• I worked hard to pull my credit score up to 686. I just received a huge drop and when I checked it out, an old utility bill was apparently listed as ‘open’ in the amount of $2040. A collection agency listed the bill. However, I entered into a service with Accredited Debt Relief more than a year ago, and they had established a payment plan with this same utility and the paid them 2 installments, the final one due this month. Can I dispute this and have it deleted? It is erroneous.

    • How did you get approved for 5 unsecured credit cards with such a low credit score? You must be old; in your 40’s 50’s and opened up all those credit cards over the course of years.

  • My credit score was 580. Now after one year of issues due to past I. D theft I’ve ended up with a score of 810. Then unfortunately A certain cable company dove into my credit bureau not once but twice two days a part. which I’m aware they are not suppose to do this. Hence hurting
    My score down to 800. credit solutions has helped me beyond I ever could imagine. I’m one happy lady. Thank you again and again !!

  • I had a credit score of 530. Bad marriage was to blame. I couldn’t get credit to save my life. So I did go the secured way and deposited $200. With a 100% on time payments, I started getting letters for pre qualified unsecured credit cards. A year and a half later, I now have 5 credit cards with 100% on time payments. Credit score is now at 733! I would have never believed it, but it’s true. So, my advice to people wanting to REALLY improve their credit score is to listen to the advice of these experts. Thanks again!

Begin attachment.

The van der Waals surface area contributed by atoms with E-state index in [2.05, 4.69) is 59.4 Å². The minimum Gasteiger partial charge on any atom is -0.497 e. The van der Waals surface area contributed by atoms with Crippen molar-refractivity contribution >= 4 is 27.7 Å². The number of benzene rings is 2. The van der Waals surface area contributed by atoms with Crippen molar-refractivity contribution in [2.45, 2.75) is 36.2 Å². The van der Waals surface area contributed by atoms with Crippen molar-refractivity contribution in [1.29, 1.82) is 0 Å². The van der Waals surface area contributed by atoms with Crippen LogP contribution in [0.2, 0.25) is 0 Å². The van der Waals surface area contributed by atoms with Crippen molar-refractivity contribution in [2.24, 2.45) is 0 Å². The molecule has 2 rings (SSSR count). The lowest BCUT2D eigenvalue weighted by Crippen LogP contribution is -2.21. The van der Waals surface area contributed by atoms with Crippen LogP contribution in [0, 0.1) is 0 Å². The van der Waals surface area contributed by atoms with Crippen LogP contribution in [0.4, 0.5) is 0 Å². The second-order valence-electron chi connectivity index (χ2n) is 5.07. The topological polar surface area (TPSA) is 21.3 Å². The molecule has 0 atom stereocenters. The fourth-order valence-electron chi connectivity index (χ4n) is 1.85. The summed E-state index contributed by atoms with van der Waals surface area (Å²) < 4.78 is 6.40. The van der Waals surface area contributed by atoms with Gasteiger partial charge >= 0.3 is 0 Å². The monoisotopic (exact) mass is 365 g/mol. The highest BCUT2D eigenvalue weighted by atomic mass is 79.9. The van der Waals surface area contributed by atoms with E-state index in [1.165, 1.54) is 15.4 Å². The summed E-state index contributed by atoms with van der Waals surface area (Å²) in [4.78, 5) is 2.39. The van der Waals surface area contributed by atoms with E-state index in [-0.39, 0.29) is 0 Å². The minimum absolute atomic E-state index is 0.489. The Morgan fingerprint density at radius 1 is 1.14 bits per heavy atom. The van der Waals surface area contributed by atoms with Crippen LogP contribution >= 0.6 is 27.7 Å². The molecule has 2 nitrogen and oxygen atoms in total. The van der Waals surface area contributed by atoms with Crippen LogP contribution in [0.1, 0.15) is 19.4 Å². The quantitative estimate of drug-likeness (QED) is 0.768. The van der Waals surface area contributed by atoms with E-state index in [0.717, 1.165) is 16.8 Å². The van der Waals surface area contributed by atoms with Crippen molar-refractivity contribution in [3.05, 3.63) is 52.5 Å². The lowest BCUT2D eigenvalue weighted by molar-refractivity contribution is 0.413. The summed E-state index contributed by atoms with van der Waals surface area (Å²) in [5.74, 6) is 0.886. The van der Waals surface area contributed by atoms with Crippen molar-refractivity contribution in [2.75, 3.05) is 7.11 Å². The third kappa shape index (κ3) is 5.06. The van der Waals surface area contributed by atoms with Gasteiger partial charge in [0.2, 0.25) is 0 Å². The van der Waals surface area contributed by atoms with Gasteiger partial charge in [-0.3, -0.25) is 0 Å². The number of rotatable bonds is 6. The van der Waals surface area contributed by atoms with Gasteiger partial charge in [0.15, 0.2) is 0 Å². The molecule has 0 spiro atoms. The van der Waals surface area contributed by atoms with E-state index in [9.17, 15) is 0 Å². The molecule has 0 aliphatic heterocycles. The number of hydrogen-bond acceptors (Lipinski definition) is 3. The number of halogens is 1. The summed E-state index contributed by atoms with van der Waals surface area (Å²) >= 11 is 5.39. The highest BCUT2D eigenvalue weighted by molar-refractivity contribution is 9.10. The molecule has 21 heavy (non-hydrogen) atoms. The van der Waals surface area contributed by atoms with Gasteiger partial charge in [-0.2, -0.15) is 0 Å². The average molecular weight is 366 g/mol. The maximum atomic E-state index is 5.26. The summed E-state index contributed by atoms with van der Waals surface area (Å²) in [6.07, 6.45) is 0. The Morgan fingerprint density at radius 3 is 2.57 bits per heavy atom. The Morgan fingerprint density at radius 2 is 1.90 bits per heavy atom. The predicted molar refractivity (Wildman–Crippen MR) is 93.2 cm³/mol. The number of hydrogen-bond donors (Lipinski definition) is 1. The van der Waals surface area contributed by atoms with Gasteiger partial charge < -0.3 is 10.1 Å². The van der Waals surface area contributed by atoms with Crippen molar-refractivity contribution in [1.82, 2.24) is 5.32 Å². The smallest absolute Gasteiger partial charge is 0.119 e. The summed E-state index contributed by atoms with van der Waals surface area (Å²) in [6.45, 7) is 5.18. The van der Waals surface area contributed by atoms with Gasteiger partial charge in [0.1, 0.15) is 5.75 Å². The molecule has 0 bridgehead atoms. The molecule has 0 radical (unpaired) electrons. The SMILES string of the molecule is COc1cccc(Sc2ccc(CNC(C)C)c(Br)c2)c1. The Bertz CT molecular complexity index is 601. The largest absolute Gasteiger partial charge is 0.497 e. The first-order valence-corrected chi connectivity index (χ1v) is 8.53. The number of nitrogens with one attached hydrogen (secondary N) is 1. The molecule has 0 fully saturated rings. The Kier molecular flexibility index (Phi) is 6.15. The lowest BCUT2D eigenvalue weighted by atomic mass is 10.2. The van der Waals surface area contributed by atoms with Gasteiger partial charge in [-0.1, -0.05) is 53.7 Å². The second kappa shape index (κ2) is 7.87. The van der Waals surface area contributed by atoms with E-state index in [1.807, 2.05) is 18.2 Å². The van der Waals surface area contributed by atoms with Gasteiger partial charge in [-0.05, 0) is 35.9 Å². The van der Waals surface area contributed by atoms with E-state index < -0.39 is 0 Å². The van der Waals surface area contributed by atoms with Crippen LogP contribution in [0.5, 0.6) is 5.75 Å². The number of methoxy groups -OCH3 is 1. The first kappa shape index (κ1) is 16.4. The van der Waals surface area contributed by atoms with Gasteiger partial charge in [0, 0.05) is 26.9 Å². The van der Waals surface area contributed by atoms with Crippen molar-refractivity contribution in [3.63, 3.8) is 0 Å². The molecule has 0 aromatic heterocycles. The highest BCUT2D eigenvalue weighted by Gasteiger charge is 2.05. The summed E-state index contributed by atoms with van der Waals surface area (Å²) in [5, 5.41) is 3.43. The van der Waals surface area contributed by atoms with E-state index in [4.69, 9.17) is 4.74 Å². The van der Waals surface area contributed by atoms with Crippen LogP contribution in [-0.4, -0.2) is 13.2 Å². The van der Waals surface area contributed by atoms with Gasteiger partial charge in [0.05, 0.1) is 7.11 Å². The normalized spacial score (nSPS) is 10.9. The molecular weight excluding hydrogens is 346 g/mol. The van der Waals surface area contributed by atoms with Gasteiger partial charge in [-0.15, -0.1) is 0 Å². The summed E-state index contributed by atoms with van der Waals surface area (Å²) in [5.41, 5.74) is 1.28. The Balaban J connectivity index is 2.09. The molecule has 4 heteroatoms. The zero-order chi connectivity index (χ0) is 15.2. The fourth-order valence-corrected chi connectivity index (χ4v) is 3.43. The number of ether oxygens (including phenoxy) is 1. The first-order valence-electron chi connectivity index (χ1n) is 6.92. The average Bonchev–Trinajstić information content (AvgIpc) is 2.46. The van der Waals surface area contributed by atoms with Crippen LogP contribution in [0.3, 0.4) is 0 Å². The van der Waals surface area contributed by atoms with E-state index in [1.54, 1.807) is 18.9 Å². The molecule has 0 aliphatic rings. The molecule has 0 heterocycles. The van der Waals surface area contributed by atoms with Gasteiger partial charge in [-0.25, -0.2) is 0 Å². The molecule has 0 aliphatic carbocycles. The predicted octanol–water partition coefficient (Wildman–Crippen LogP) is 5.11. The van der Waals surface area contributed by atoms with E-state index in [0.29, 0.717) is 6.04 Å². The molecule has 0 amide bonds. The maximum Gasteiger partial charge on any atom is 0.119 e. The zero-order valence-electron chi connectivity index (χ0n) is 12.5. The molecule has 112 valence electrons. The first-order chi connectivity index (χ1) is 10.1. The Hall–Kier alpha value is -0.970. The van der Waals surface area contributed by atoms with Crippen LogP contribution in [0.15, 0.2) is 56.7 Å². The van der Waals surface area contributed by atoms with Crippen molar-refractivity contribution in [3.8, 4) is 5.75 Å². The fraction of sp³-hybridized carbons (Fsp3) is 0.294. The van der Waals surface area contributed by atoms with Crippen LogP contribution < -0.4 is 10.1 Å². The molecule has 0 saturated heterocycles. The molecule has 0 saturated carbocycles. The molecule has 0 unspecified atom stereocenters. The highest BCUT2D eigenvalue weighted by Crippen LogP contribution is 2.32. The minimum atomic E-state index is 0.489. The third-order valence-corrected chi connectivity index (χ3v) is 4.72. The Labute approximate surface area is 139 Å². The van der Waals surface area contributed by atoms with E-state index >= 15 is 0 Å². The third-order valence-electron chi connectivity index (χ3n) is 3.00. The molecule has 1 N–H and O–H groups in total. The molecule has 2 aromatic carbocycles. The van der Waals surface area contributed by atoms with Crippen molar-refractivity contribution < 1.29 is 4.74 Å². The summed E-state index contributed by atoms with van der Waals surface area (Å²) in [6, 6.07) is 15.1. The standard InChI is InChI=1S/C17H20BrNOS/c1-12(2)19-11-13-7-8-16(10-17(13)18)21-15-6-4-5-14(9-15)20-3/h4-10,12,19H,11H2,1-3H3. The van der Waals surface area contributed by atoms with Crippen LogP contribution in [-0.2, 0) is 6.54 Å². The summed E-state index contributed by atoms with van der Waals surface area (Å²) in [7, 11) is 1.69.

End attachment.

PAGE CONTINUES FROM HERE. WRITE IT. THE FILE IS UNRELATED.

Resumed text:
• Bank Debit or Credit? When I use my debit card I usually select credit b/c I don’t like typing my pin at certain places. Is this being reported as a credit card usage, even though its coming directly out of my account?

  • Ever time I have had credit card my credit score has badly dropped. They make it very hard to get out of debt because the interest added on. But my score does slowly goes up without them. I don’t what to be in debt just to have good score. There has to be another way.

  • I read your information all the time, but I’m hesitant to use more credit cards even to consolidate to pay off existing debt. I worry about the “hard inquiries,” the monthly bill and whether or not the monthly expenditure would actually decrease as needed or increase. I thought if shopping for best rates was done for the same purchase, the hard inquiry would show as one incident, such as car shopping. But I see multiple hard inquiries listed for our recent auto purchase on Credit Karma. I don’t want to repeat that with cards. Please advise further.